A Harmony of the Gospels Matthew, Mark and Luke

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Wm. B. Eerdmans Publishing, 1994 - 310 pages
This is a print on demand book and is therefore non- returnable.

This volume is one of twelve classic commentaries by John Calvin, theologian par excellence of the Reformation, whose expositions of Scripture remain as relevant as ever. Edited by David W. Torrance and Thomas F. Torrance, these twelve commentaries on the New Testament bring Calvin's authoritative voice to life in clear contemporary English. The translations all strive to retain the close coherence of Calvin's ideas and characteristic images while remaining faithful to the Latin text -- doing full justice to the Reformer's qualities as one of history's finest expositors of the Word of God.

 

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Page 2 - Go and show John again those things which ye do hear and see : The blind receive their sight, and the lame walk, the lepers are cleansed, and the deaf hear, the dead are raised up, and the poor have the Gospel preached to them.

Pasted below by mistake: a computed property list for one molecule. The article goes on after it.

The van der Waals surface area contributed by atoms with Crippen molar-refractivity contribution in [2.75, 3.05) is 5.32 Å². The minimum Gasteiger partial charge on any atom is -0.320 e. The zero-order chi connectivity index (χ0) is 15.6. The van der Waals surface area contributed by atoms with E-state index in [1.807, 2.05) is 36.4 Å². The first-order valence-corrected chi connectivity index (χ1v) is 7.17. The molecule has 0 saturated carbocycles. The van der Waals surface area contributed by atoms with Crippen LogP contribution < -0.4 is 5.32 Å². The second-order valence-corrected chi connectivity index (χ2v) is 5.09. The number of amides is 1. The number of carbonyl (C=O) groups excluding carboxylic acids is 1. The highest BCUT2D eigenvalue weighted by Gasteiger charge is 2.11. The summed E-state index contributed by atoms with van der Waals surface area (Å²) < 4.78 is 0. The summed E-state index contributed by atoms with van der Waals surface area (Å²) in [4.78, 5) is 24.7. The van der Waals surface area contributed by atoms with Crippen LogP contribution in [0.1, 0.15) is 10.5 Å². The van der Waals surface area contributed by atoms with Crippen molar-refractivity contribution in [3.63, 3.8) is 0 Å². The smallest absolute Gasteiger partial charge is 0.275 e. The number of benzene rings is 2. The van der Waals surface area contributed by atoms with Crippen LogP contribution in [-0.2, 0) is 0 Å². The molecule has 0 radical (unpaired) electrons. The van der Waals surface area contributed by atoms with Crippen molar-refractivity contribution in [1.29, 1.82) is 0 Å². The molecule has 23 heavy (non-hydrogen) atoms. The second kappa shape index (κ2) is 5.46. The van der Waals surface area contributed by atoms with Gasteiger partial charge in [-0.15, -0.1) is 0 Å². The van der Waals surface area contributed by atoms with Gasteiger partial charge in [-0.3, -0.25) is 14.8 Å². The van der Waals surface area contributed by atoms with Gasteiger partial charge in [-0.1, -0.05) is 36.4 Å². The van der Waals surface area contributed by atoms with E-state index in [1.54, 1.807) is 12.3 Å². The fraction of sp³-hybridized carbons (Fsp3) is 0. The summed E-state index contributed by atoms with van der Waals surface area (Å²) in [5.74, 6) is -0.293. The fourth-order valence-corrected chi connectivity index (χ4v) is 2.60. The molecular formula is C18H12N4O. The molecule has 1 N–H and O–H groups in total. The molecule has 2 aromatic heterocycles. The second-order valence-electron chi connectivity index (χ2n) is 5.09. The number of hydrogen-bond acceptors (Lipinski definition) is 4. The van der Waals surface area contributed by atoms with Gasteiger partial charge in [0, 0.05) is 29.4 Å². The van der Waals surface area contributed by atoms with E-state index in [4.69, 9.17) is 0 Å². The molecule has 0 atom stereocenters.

About the author (1994)

(1509-1564) One of the most influential reformers, his work was of significance throughout Europe and beyond.

John Calvin was born in Noyon, France on July 10, 1509. His father was the secretary and attorney for the bishopric of Noyon. Calvin was a brilliant scholar and studied law in Paris, Orleans and Bourges.

After what he called a "sudden conversion" at the age of 23, Calvin became a fervent Christian and scholar of the Scripture. Calvin did not immediately break with the Roman Catholic Church, but rather worked toward its reform. His pleas for reform soon brought upon him the hatred of the Catholic Church, and in time he was banished from Paris.

Calvin fled to Switzerland, broke with the Catholic Church, and joined with the reformers. In 1536 he published his famous Institutes of the Christian Religion, which was a systematic presentation of the Protestant position.

In 1559 he founded what later became the University of Geneva. Here he taught his beliefs to thousands of students who in turn carried "Calvinism" back to their homelands throughout Europe.

John Calvin died in Geneva, Switzerland on May 27, 1564.

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